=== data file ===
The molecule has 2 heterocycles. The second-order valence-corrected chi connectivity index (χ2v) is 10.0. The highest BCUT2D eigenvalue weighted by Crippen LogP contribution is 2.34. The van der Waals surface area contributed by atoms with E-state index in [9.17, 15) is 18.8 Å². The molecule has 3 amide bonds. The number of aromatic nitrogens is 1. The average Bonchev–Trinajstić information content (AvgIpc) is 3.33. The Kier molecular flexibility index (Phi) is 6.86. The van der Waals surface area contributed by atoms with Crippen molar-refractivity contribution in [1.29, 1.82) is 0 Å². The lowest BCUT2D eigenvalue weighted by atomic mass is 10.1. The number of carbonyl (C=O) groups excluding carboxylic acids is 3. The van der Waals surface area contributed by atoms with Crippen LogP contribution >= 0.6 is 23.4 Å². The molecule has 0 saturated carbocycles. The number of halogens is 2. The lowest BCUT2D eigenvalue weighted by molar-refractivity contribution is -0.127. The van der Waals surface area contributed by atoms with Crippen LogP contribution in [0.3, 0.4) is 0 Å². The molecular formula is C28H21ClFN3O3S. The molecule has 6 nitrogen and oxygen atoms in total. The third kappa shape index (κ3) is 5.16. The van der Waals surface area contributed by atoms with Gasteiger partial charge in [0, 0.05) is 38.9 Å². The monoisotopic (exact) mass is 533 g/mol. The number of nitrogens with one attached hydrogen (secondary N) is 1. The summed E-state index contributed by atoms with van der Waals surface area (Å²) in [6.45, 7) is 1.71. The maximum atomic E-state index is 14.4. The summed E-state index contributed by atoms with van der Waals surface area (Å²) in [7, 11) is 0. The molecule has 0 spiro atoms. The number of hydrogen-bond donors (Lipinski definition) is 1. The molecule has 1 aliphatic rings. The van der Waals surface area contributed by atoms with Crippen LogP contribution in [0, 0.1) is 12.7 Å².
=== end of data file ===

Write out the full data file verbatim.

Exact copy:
The molecule has 2 heterocycles. The second-order valence-corrected chi connectivity index (χ2v) is 10.0. The highest BCUT2D eigenvalue weighted by Crippen LogP contribution is 2.34. The van der Waals surface area contributed by atoms with E-state index in [9.17, 15) is 18.8 Å². The molecule has 3 amide bonds. The number of aromatic nitrogens is 1. The average Bonchev–Trinajstić information content (AvgIpc) is 3.33. The Kier molecular flexibility index (Phi) is 6.86. The van der Waals surface area contributed by atoms with Crippen molar-refractivity contribution in [1.29, 1.82) is 0 Å². The lowest BCUT2D eigenvalue weighted by atomic mass is 10.1. The number of carbonyl (C=O) groups excluding carboxylic acids is 3. The van der Waals surface area contributed by atoms with Crippen LogP contribution >= 0.6 is 23.4 Å². The molecule has 0 saturated carbocycles. The number of halogens is 2. The lowest BCUT2D eigenvalue weighted by molar-refractivity contribution is -0.127. The van der Waals surface area contributed by atoms with Crippen LogP contribution in [0.3, 0.4) is 0 Å². The molecular formula is C28H21ClFN3O3S. The molecule has 6 nitrogen and oxygen atoms in total. The third kappa shape index (κ3) is 5.16. The van der Waals surface area contributed by atoms with Gasteiger partial charge in [0, 0.05) is 38.9 Å². The monoisotopic (exact) mass is 533 g/mol. The number of nitrogens with one attached hydrogen (secondary N) is 1. The summed E-state index contributed by atoms with van der Waals surface area (Å²) in [6.45, 7) is 1.71. The maximum atomic E-state index is 14.4. The summed E-state index contributed by atoms with van der Waals surface area (Å²) in [7, 11) is 0. The molecule has 0 spiro atoms. The number of hydrogen-bond donors (Lipinski definition) is 1. The molecule has 1 aliphatic rings. The van der Waals surface area contributed by atoms with Crippen LogP contribution in [0, 0.1) is 12.7 Å².